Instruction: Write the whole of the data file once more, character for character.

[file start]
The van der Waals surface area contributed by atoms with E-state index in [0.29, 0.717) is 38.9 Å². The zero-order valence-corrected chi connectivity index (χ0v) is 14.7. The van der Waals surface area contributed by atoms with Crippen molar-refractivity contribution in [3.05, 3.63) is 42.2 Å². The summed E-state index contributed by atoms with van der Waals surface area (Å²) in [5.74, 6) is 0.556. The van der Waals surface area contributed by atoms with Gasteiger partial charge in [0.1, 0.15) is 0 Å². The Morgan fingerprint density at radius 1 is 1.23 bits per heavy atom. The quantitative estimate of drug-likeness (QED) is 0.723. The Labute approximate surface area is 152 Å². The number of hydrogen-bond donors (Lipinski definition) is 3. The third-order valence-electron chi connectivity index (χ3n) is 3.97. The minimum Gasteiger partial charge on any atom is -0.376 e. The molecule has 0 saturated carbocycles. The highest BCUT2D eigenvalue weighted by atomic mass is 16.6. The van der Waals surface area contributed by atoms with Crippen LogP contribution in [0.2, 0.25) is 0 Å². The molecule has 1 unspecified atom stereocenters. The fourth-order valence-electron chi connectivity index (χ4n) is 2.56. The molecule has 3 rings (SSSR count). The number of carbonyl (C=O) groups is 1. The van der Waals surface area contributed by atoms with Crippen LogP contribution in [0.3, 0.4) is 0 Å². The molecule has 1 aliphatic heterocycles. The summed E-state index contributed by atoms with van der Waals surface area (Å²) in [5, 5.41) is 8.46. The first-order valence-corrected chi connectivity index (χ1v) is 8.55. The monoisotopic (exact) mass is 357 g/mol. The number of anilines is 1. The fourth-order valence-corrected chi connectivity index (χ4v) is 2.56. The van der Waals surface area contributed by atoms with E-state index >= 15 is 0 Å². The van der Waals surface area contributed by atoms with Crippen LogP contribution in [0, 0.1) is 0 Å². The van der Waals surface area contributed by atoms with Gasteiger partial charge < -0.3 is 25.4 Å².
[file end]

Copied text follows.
The van der Waals surface area contributed by atoms with E-state index in [0.29, 0.717) is 38.9 Å². The zero-order valence-corrected chi connectivity index (χ0v) is 14.7. The van der Waals surface area contributed by atoms with Crippen molar-refractivity contribution in [3.05, 3.63) is 42.2 Å². The summed E-state index contributed by atoms with van der Waals surface area (Å²) in [5.74, 6) is 0.556. The van der Waals surface area contributed by atoms with Gasteiger partial charge in [0.1, 0.15) is 0 Å². The Morgan fingerprint density at radius 1 is 1.23 bits per heavy atom. The quantitative estimate of drug-likeness (QED) is 0.723. The Labute approximate surface area is 152 Å². The number of hydrogen-bond donors (Lipinski definition) is 3. The third-order valence-electron chi connectivity index (χ3n) is 3.97. The minimum Gasteiger partial charge on any atom is -0.376 e. The molecule has 0 saturated carbocycles. The highest BCUT2D eigenvalue weighted by atomic mass is 16.6. The van der Waals surface area contributed by atoms with Crippen LogP contribution in [0.2, 0.25) is 0 Å². The molecule has 1 unspecified atom stereocenters. The fourth-order valence-electron chi connectivity index (χ4n) is 2.56. The molecule has 3 rings (SSSR count). The number of carbonyl (C=O) groups is 1. The van der Waals surface area contributed by atoms with Crippen LogP contribution in [0.3, 0.4) is 0 Å². The molecule has 1 aliphatic heterocycles. The summed E-state index contributed by atoms with van der Waals surface area (Å²) in [5, 5.41) is 8.46. The first-order valence-corrected chi connectivity index (χ1v) is 8.55. The monoisotopic (exact) mass is 357 g/mol. The number of anilines is 1. The fourth-order valence-corrected chi connectivity index (χ4v) is 2.56. The van der Waals surface area contributed by atoms with E-state index >= 15 is 0 Å². The van der Waals surface area contributed by atoms with Crippen LogP contribution in [0, 0.1) is 0 Å². The van der Waals surface area contributed by atoms with Gasteiger partial charge < -0.3 is 25.4 Å².